After a brief stint with an engineering company, I was able to qualify for our group’s baseball team. For the uninformed: sports in the service is a big and important thing. Since in those days we were mostly a draftee (civilian) army, the teams were equal to what you might find in a professional league. We figured out that our baseball team would have been the equivalent of athletes in a Class B minor league. Today, most of that was replaced by college baseball.
        I immediately began experiencing the finer things that the army had to offer. We were housed in dormitory-style quarters at the University of Seoul. In those days there weren’t very many students. The school’s curriculum was just in the process of being reestablished. Because of the war, the university lowered its requirements. It boiled down to a student body of very rich Korean kids. Very rich Koreans and one American soldier— that would be me. (Yes, you read right.)
        While it only lasted for four short months, I enjoyed every minute of it. Sleeping in an actual building, instead of a ten-man squad tent doesn’t take a lot of getting accustomed to. There was another big plus, athletes were treated to a special diet. The army took great care of us. We slept in each morning, worked out twice a day, and played a league game twice a week.
        Though the baseball season ended all too quickly, what followed was even more good fortune. As a reward for playing on a winning team, I was put in charge of a massive engineer supply point. And though my rank was only that of corporal, the job came with the automatic provision that the man in charge (that would be me) was assumed to hold one rank higher than anyone who entered the supply point in order to conduct business. The army’s theory was in actuality a sound maneuver. The reason for it insured against anyone holding a higher rank than I did, ordering me to give them whatever supplies they asked for. 
        Along with the some fifteen American soldiers assigned to my supply point, a contingent of forty Korean men were there daily to provide help with a number of back-breaking jobs.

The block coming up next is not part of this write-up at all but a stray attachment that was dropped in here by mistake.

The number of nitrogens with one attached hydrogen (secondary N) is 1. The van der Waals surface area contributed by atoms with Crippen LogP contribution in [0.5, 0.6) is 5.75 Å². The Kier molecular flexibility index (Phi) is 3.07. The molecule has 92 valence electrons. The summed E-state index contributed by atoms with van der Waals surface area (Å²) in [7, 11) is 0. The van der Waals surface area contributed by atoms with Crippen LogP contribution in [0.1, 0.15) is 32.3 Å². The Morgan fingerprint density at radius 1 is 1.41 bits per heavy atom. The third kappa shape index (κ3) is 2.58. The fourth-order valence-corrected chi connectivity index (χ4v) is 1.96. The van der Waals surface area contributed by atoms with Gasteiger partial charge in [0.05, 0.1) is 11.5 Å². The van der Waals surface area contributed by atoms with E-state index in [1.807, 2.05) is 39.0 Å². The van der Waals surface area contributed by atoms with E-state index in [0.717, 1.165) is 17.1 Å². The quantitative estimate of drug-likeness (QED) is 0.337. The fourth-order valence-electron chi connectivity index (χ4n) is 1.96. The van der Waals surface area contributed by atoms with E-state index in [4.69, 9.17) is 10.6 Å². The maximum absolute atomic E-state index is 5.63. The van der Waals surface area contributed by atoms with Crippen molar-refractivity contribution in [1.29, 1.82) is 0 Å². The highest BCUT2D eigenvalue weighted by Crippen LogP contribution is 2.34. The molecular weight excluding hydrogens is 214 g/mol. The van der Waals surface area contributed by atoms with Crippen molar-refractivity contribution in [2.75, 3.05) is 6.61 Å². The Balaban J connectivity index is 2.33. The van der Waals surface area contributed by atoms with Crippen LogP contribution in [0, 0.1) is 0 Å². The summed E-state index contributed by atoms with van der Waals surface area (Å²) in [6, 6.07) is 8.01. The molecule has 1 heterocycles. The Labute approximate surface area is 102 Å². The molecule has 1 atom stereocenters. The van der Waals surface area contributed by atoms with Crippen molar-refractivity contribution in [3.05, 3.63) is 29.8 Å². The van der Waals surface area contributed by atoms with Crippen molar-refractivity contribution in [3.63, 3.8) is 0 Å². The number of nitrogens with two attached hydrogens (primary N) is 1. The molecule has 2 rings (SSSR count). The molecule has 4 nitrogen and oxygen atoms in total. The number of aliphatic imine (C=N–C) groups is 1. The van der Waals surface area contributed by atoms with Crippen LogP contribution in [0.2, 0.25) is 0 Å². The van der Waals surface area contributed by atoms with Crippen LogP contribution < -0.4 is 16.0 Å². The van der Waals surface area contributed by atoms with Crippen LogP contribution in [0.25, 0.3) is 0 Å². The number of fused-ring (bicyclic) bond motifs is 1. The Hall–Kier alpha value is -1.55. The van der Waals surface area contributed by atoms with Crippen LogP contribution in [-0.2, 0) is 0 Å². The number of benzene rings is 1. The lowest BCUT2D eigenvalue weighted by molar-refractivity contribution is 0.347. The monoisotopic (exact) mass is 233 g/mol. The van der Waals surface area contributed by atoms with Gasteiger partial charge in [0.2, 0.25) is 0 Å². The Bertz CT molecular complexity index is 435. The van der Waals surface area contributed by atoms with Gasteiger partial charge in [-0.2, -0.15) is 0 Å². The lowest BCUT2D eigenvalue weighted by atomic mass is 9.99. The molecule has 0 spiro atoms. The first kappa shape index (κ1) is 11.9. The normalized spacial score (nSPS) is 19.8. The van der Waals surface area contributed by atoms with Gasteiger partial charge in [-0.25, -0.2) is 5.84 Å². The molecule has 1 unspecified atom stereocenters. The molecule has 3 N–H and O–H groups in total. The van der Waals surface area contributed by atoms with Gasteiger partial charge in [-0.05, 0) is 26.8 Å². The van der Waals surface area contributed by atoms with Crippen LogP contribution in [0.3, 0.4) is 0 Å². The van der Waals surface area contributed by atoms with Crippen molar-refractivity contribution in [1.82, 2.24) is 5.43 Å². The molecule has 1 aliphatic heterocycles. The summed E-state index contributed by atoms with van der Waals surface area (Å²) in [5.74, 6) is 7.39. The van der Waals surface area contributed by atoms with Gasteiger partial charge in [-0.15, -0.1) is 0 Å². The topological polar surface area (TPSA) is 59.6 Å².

(Some would wonder what any of this could possibly have to do with voice over. Stay tuned.)
        While Korean laborers aren’t exactly a made-in-heaven theatrical starting point, they did provide a once-in-a-lifetime learning experience. These forty men were just that: men. For whatever reason, I was instantly able to identify with them. It did create some degree of animosity with a few of my colleagues, but it didn’t last long. Some of the guys thought the Koreans were being assigned to us as slaves. As quickly as they learned that while the Korean laborers dressed in these horrible quilted style outfits, it had nothing to do with their intelligence or life’s experience.
…And another thing.
        Though my given name is Harvey, I am usually referred to as da harv. That moniker was coined by a couple of my wife Cathy’s relatives during one of our many trips to Chicago. They, her relatives, reasoned that since they already had “da Bears”, “da Bulls”, and “da Cubs”, it was most appropriate for them to have “da harv”. 
        Appropriate or not… the name stuck. Today, even our clients refer to me as “da harv”. Not excluded are my wife, my children, and my colleagues at work. In a way it’s nice. Often I too refer to “da harv” as if he is a separate entity. Somehow, I’m more comfortable being able to put blame on da harv as opposed to Harvey. So with that in mind, if you have a problem with my book… blame it on da harv. The idea for writing this book was suggested to me on more than a few occasions by a variety of actors who counseled: “da harv should write a book”.
da harv’s Book
To be continued…